On Grooming Now - Years later, I'm back in the cross ties. Wiser and creakier, but back. Here's what I think I know.
Years ago, when Pro Equine Grooms wasn’t even an idea, I groomed full and part time. The days were long, I was younger, I had stars in my eyes. (I still have the stars.) I was also getting burned out from the long days and weekends, had an injury here and there, and longed to find a way to give back to the industry that has taught me so much about horses.
So I started proequinegrooms.com. This allowed me to share what I learn about horses and caring for them (virtual grooming?), and it took me back to the office. While I still pack in hours at the barn caring for my own horses, I have a flexible schedule and I get to do fun things like travel to FL for WEF and Equine Affaire to do some public speaking (YIKES stage fright).
Every now and again, I have the wonderful opportunity to get back to grooming. There’s always a time at the barn where extra hands are needed - shows, a nasty cold going around, someone is on vacation. So that’s what I have been doing a few days over the last couple of weeks! I jumped right back into the deep end and have been grooming at a lovely professional barn in Virginia. This is what I have learned/been reminded of/want to share:
It's a LONG walk along the hills of VA back and forth to the paddocks. #bootyburn
-Exercise away from the barn can only help you at the barn. Grooming is HARD WORK, muscles ache. I found I need more weight training and more hiking up and down hills. I’m great on the cardio front but when you groom several horses a day your body can revolt. More on this subject here!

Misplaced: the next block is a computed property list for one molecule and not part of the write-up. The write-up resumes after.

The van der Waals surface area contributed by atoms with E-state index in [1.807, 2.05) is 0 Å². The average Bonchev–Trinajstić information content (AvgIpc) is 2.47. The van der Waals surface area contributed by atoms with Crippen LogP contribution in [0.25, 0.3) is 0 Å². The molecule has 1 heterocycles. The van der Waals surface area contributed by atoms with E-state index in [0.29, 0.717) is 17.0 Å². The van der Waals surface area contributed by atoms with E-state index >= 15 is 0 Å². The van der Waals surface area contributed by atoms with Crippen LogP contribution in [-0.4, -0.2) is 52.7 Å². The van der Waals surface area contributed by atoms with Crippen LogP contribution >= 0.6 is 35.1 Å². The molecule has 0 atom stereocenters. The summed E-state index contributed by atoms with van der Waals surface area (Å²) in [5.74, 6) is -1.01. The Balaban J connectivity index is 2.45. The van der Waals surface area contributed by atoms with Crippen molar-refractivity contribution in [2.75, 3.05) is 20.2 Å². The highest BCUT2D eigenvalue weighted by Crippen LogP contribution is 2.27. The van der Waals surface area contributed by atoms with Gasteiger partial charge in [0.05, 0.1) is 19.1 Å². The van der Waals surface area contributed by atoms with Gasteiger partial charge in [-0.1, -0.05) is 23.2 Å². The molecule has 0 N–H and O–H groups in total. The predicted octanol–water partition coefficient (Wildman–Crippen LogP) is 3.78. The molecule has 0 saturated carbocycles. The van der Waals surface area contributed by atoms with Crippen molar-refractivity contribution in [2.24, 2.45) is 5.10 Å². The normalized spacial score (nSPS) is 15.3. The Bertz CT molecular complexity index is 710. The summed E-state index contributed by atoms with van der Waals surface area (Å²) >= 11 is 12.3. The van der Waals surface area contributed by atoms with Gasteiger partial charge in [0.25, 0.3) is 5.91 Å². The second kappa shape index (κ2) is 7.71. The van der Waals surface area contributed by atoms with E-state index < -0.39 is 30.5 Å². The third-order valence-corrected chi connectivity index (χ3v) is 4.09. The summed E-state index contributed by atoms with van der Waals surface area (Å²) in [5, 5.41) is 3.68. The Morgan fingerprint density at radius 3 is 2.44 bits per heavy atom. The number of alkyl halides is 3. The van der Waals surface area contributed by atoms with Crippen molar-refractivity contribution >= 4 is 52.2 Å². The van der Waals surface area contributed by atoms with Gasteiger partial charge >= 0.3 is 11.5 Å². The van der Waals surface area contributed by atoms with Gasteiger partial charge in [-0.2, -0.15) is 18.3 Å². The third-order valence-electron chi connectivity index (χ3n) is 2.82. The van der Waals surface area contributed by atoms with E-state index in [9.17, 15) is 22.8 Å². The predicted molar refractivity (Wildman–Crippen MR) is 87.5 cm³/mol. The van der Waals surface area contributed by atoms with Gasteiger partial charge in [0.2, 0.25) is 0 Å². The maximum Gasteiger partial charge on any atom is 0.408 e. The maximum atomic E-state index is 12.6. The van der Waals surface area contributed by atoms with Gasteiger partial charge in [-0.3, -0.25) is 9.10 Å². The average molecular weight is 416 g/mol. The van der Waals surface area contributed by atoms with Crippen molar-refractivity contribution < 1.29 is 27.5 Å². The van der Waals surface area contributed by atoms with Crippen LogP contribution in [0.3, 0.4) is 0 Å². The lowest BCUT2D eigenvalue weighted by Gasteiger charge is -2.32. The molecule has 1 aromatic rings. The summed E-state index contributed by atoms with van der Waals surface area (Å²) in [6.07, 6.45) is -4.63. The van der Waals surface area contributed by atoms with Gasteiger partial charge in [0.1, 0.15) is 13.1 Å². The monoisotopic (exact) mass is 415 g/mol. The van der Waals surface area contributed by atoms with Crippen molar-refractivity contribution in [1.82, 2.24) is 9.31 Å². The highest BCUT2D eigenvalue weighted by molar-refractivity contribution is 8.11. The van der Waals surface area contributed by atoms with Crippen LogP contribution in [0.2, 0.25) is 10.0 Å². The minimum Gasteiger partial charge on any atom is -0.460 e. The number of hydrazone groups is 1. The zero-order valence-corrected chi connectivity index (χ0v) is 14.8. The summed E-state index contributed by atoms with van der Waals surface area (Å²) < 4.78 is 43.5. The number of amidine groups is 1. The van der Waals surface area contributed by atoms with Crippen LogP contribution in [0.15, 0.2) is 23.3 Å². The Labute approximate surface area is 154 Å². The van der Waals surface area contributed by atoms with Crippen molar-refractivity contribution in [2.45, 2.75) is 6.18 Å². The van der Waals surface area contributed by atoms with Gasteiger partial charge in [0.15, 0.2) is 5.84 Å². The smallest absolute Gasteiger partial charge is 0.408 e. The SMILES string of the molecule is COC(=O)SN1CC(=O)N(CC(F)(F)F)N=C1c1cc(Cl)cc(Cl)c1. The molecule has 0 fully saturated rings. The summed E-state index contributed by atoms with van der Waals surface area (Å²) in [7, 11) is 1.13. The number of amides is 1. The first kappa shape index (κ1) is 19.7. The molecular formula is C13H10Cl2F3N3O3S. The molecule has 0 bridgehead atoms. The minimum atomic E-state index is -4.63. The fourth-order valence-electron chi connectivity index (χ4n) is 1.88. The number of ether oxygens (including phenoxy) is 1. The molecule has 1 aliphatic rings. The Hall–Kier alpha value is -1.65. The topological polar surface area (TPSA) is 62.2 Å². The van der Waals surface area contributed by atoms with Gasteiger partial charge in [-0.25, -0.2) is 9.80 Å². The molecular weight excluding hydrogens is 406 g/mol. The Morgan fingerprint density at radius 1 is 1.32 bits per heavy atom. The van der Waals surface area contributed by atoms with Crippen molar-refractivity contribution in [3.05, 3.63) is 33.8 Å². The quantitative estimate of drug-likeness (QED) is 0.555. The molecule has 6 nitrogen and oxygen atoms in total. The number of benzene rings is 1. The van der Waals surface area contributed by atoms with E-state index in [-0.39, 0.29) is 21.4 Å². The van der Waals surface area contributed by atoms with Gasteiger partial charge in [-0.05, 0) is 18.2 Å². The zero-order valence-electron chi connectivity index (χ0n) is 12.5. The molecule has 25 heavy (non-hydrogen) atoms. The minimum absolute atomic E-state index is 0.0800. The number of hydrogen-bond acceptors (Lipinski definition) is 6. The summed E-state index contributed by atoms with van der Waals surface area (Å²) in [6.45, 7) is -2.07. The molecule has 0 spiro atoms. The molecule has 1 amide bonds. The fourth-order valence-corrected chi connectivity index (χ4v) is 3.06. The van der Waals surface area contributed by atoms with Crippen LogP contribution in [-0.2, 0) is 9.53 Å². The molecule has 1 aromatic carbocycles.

-Great sleep is a wonderful way to be sure you can function before a day of grooming. In my years of grooming sleep was compromised sometimes, especially at shows. The days are too long. Now I make sure to get a great dinner and an early bed time.
-You need to stand up for your personal needs. Yes, there’s that oh-so-clever phrase about horses first, the rest later. Well, that’s largely BS. If you need to pee, eat, or take a break, chances are no horse is going to die because of that. I’ve been in a lot of barns from the very sketchy to the very Olympic-y and not once has anyone said I could not go to the bathroom. This is largely in our own heads, and it needs to stop. Just pee, eat, and take the darn break.
-Invest in some quality shoes. Spring for the extra supportive insoles. Make sure they are waterproof. Do what you can to prevent those dogs from barking at the end of the day. Bring the extra socks and have a pair of rubber boots for the wash rack or supper muddy walks to the paddock.
-Enjoy the process. As often as you can, take a moment, or several, to stop, breathe, and savor. You get to spend time with horses!! You might lose the stall speed cleaning championships for the day, but putting down the fork for a sec to appreciate your horse is worth it.
-Raid your horse care knowledge and tools and use it on yourself after a particularly hard day. Time for ice packs, epsom salt soaks, and a nice fuzzy blanket.
-Keep your eyes open and your mind clear! Those young whipper snappers that I work with in the barn are super savvy, have lots of ideas, and love to talk about past experiences and what has worked for other horses. There’s rarely one right way to do things, and you just may learn something new or teach someone something.
The WhipperSnappers showing me how it's done.
-Channel your inner early morning person. The lovely commute for me to this particular slice of barn heaven is over an hour, but I get to avoid all traffic, see the country by moon light and early dawn, and start my day off right. Since I’m rarely without a camera, it’s also a great way for me to get some shots in the best light possible. Use your morning time at the barn to set the tone for the day! And maybe also guzzle a bunch of caffeine. Just in case.
Have you ever left a job, to later come back to it and have a whole new appreciation?